The fable of the razor and the melody, fused before a mirror by a small slash. ("Just use an electric shaver" is Justice’s shrugging verdict.) Luis Buñuel has a lovely prologue to set things up, Archibaldo the little bourgeois entranced by a music box his scolding governess assures him has wish-granting powers. His mind turns to death and she is struck by a bullet from the revolution outside, and the tableau mort -- blood bubbling from her neck, skirt hiked up to expose thighs wrapped in stockings -- gives the boy the frisson of all frissons. An artist who’s "amusing despite a doleful air," the adult Archie (Ernesto Alonso) locates the childhood toy in a pawnshop, and its tinkling chimes promptly turn into electric notes drilling into his psyche. To recreate that instant of macabre delectation becomes his obsession: "I could kill her cheerfully," he quips, but reality refuses to play ball with the wannabe ripper's plans. The "potentially great criminal" as deflated bachelor is the lambent joke, the dutiful nun (Chabela Durán), the casino coquette (Rita Macedo) and the fake-pious fiancée (Ariadna Welter) all meet their ends in ways that rob the protagonist of the joys of murder. Emerson's "act quite easily contemplated" versus the prison of aestheticism, the hollowness of purity ideals and macho honor, "lots of blood and little sense." In the wackiest bit, Archibaldo contrives a love triangle between a teasing model (Miroslava Stern) and a mannequin, and is left pressing his lips against the dummy’s. (Dragged into the incinerator, the effigy vibrates when licked by flames and liquefies in an unforgettable close-up.) The central work of Buñuel’s career, a midpoint between the early savagery and the later urbanity, a most dapper derangement of normalcy. Alonso’s resemblance to Rex Harrison points up the debt to Unfaithfully Yours, and there’s also Ealing wryness estilo mexicano (Mackendrick’s The Ladykillers is concurrent). The figure sauntering down the road at the close might be the director himself, the mischievous maniac finally reconciled with the world’s endless reserves of comic horror. With Andrea Palma, Rodolfo Landa, José Marias Linares-Rivas, and Carlos Riquelme. In black and white.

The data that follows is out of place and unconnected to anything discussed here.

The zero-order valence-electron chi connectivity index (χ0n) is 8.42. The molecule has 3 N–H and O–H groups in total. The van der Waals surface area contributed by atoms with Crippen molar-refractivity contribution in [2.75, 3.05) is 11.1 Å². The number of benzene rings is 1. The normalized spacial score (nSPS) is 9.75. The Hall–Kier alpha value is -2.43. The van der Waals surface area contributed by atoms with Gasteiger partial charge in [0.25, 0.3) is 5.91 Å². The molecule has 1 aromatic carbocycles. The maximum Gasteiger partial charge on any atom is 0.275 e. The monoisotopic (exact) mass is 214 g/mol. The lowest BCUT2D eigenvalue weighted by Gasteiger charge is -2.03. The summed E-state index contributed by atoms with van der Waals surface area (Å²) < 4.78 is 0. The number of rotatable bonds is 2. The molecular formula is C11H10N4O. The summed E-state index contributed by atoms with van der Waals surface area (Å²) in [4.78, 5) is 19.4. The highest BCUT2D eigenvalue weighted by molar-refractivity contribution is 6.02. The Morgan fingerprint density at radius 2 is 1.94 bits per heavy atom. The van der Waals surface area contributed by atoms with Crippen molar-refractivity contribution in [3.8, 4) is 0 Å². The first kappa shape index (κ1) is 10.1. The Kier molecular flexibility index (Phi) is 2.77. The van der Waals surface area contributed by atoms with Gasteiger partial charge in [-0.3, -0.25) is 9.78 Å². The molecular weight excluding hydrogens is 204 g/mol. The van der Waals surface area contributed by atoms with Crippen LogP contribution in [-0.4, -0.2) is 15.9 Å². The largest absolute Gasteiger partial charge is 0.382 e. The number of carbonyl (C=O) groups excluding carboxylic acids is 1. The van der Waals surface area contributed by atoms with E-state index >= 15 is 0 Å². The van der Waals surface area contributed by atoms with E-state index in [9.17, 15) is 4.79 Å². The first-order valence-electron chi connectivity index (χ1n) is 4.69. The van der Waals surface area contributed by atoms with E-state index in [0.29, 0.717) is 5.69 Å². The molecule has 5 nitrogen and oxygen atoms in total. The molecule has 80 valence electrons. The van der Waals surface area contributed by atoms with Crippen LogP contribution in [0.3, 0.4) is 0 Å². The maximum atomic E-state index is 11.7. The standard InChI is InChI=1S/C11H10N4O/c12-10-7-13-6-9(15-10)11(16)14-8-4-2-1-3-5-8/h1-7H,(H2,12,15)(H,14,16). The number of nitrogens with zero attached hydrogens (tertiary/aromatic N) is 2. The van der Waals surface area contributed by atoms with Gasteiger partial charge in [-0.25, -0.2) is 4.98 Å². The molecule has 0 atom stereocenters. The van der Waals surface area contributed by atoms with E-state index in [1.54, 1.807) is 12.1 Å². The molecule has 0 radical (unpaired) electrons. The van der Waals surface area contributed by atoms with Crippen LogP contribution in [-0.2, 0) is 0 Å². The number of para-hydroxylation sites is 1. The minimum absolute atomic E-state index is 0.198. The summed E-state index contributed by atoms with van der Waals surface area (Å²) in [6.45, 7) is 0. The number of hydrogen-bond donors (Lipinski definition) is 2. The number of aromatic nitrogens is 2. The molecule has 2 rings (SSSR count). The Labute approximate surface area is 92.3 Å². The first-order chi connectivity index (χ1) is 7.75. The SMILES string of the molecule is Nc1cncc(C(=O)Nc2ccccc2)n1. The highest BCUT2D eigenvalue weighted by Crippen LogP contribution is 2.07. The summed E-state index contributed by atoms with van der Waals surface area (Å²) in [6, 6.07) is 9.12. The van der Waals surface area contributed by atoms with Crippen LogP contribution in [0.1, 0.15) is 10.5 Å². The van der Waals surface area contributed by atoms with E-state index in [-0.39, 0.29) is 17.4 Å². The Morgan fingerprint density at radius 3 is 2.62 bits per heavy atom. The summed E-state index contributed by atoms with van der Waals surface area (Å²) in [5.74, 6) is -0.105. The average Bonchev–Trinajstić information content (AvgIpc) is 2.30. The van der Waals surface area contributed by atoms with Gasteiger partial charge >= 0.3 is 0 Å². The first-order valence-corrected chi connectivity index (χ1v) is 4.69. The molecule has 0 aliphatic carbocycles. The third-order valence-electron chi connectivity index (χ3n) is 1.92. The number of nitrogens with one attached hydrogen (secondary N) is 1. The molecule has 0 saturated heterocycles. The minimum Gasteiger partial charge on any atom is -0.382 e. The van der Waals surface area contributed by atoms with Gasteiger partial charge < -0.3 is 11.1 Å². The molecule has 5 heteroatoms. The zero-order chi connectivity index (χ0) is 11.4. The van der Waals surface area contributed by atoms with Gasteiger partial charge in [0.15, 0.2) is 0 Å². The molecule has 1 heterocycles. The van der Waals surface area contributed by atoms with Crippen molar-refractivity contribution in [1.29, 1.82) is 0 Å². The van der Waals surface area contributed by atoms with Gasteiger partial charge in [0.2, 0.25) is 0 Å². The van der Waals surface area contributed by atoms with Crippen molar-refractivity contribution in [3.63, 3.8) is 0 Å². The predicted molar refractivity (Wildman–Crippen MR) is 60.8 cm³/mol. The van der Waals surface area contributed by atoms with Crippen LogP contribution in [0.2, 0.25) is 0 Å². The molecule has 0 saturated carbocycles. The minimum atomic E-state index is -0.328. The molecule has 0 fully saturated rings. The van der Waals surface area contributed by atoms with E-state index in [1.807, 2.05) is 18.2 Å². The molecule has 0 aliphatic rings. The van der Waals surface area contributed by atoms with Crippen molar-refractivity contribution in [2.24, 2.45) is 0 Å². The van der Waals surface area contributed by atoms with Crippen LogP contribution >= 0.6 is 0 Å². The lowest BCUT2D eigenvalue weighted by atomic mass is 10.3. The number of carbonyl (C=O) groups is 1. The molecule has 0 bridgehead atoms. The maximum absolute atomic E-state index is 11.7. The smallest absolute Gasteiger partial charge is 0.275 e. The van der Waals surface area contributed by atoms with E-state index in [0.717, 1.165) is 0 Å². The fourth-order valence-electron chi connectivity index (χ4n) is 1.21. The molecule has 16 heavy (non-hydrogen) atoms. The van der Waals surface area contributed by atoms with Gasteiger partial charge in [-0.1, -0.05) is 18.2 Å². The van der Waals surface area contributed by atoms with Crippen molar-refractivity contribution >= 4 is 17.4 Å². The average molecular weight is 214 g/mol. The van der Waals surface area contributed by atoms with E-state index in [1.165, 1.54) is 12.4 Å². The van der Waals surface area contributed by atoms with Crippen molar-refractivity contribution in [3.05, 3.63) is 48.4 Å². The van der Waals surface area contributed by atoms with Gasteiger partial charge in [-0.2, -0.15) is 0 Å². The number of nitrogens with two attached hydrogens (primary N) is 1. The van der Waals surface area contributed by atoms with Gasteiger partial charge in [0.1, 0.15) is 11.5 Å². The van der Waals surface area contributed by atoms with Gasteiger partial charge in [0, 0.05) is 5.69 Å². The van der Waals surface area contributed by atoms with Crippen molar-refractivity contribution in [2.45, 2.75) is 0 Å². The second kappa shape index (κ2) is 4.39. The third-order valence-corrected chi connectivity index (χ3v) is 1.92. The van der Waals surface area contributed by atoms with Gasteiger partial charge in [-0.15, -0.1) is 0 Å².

--- Fernando F. Croce